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Panic Disorder

By Elaine Pomfrey

Most people first learn about panic attacks in the emergency room. They were rushed there convinced they were having a heart attack because of chest pain, dizziness and a rapid heartbeat. If they test negative for a heart attack, the diagnosis is usually panic attack. Fortunately, panic attacks are one of the most treatable of the anxiety disorders.

Panic AttackA panic attack is when you are suddenly seized by terror for no apparent reason. You may experience pressure in the chest, light-headedness, shortness of breath, sweating, heart pounding or shaking. You may feel like you are dying or losing your mind.  A panic attack usually lasts about 10 minutes, but may be longer. The diagnosis of panic disorder applies when frequent panic attacks are experienced. 6 million Americans in a given year experience panic disorder. It is twice as prevalent among women.

Although the exact cause is undetermined, one theory is that in some people, the flight or fight response is triggered by mild or moderate stress, like an exam. The body goes on red alert and begins pumping stress hormones, even though there is no apparent danger present.

People with panic disorder are highly vigilant to the possibility of recurring panic attacks. Normal physical sensations like a quickened heartbeat can precipitate a panic attack by causing the patient to feel an attack is about to begin. Because panic attacks can happen anywhere, on the street, in an airplane, etc., many sufferers limit their activities. One third either rely on a “safety person,” like a relative, to accompany them on their chores or stay at home to avoid potentially threatening situations. Agoraphobia can develop from panic disorder if it is left untreated. Agoraphobics fear being in places or situations from which it would be difficult to escape if a panic attack should overtake them.

Many panic attack sufferers do not seek treatment. However, once diagnosed, panic disorder is usually treated effectively with medication or cognitive-behavioral therapy. Doctors most commonly prescribe antidepressants in the group of SSRI’s (selective serotonin reuptake inhibitors) to reduce the severity of the symptoms and help prevent attacks. Cognitive-behavioral therapy or CBT helps the patient become aware that she is having anxiety-producing (or toxic) thoughts. A CBT therapist teaches the patient new patterns of thinking to replace these toxic thoughts. Research has shown recovery rates of up to 70% after just 8-15 sessions of CBT.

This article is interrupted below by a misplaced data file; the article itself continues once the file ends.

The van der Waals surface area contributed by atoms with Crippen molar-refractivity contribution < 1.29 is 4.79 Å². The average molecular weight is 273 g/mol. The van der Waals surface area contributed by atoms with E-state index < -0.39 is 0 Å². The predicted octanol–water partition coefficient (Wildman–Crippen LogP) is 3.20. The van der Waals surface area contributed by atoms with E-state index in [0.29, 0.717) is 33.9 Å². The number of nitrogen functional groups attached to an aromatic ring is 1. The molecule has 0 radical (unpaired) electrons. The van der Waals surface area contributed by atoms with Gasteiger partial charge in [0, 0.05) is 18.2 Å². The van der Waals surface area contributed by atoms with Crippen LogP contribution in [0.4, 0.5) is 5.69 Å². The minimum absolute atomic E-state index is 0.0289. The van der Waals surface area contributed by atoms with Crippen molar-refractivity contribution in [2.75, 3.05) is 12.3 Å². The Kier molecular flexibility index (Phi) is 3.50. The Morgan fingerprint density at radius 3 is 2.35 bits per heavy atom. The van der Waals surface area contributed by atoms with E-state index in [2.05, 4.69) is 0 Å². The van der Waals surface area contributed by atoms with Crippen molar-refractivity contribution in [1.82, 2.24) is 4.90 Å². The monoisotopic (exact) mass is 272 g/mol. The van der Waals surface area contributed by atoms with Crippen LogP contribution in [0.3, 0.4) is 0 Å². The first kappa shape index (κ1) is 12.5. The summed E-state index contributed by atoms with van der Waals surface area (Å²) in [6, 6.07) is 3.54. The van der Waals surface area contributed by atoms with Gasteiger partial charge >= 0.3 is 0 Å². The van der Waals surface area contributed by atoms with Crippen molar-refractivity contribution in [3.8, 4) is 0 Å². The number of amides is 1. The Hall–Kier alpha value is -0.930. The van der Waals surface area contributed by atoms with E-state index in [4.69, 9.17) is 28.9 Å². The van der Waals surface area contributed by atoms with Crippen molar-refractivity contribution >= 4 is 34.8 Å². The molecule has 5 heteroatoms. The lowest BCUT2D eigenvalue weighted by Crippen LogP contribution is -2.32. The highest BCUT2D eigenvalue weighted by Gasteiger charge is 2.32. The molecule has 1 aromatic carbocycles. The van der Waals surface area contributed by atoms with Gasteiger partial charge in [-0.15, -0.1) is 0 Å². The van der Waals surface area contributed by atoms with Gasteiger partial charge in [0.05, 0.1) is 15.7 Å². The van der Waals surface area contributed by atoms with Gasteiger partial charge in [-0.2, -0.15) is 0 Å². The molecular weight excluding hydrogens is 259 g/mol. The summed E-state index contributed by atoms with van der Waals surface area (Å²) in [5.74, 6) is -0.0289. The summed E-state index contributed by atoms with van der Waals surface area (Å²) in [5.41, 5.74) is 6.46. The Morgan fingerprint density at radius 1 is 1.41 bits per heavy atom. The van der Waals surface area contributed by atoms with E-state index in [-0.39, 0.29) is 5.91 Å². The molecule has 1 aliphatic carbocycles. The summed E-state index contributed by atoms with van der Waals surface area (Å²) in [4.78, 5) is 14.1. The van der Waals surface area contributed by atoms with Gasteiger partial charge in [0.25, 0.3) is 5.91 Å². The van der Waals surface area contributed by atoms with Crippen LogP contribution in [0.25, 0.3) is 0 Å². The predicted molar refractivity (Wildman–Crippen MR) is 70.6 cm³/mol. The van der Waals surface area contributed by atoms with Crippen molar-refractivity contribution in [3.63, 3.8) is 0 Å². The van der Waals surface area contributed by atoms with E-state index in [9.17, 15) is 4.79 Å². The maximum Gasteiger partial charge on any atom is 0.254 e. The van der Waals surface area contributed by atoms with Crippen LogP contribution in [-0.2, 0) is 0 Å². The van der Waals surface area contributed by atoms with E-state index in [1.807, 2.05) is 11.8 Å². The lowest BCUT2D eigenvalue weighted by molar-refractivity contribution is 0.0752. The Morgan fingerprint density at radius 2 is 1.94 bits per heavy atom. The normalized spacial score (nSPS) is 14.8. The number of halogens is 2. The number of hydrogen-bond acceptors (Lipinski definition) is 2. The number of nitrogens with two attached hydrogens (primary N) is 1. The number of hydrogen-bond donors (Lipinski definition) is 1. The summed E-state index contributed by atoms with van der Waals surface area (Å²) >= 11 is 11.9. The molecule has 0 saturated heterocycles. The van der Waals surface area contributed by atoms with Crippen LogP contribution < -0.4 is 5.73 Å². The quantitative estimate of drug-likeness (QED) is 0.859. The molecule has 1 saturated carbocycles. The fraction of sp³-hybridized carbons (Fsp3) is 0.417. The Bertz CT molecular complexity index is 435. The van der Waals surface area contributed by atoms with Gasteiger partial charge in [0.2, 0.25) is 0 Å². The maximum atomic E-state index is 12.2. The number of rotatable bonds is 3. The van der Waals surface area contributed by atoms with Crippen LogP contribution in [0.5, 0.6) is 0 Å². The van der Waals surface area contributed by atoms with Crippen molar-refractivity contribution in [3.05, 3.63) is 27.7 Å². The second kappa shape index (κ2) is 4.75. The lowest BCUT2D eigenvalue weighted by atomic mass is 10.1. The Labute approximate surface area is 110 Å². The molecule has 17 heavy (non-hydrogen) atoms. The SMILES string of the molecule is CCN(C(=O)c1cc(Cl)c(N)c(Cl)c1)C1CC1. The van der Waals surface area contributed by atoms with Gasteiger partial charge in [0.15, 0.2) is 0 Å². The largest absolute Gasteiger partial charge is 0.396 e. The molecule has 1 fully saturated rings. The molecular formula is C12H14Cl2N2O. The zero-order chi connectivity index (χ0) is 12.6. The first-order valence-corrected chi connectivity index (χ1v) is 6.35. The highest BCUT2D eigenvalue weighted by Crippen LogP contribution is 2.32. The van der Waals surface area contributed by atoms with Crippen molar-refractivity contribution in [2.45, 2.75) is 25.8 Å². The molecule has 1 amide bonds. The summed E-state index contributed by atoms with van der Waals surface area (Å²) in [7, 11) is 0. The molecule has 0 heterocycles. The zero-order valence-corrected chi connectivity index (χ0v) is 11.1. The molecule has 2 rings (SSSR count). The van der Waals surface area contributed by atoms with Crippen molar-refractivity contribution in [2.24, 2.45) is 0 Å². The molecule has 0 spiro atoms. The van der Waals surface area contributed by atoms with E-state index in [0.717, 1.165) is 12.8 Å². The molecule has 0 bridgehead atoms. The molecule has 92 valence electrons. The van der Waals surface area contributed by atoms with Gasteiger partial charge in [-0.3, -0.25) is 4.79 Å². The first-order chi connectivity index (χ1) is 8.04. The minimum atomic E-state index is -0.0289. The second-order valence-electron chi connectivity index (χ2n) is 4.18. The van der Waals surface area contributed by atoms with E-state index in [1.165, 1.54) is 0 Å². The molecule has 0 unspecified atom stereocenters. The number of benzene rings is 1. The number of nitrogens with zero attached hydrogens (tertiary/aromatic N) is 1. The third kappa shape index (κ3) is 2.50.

Physicians also recognize that meditation and stress management techniques help prevent the recurrence of panic attacks by helping the patient relax. The Transcendental Meditation (TM) technique is an easy to learn technique that gives deep rest to the mind and body. A meta-analysis of 146 research studies showed that the TM technique was twice as effective in reducing anxiety than other techniques such as the Relaxation Response, Progressive Muscle Relaxation, EMG Biofeedback, etc.

Other lifestyle suggestions include the avoidance of caffeine, alcohol and recreational drugs because they can increase anxiety and precipitate panic attacks. Certain foods like complex carbohydrates reduce anxiety by increasing the amount of serotonin in the body. Participation in a support group for people with panic disorder may alleviate some of the anxiety by connecting with others who are facing similar issues.

Additional Information:

The Transcendental Meditation technique is not intended to be a substitute for professional medical diagnosis or treatment.
Always seek the advice of your physician or other qualified health provider regarding any medical condition. Individual results may vary.

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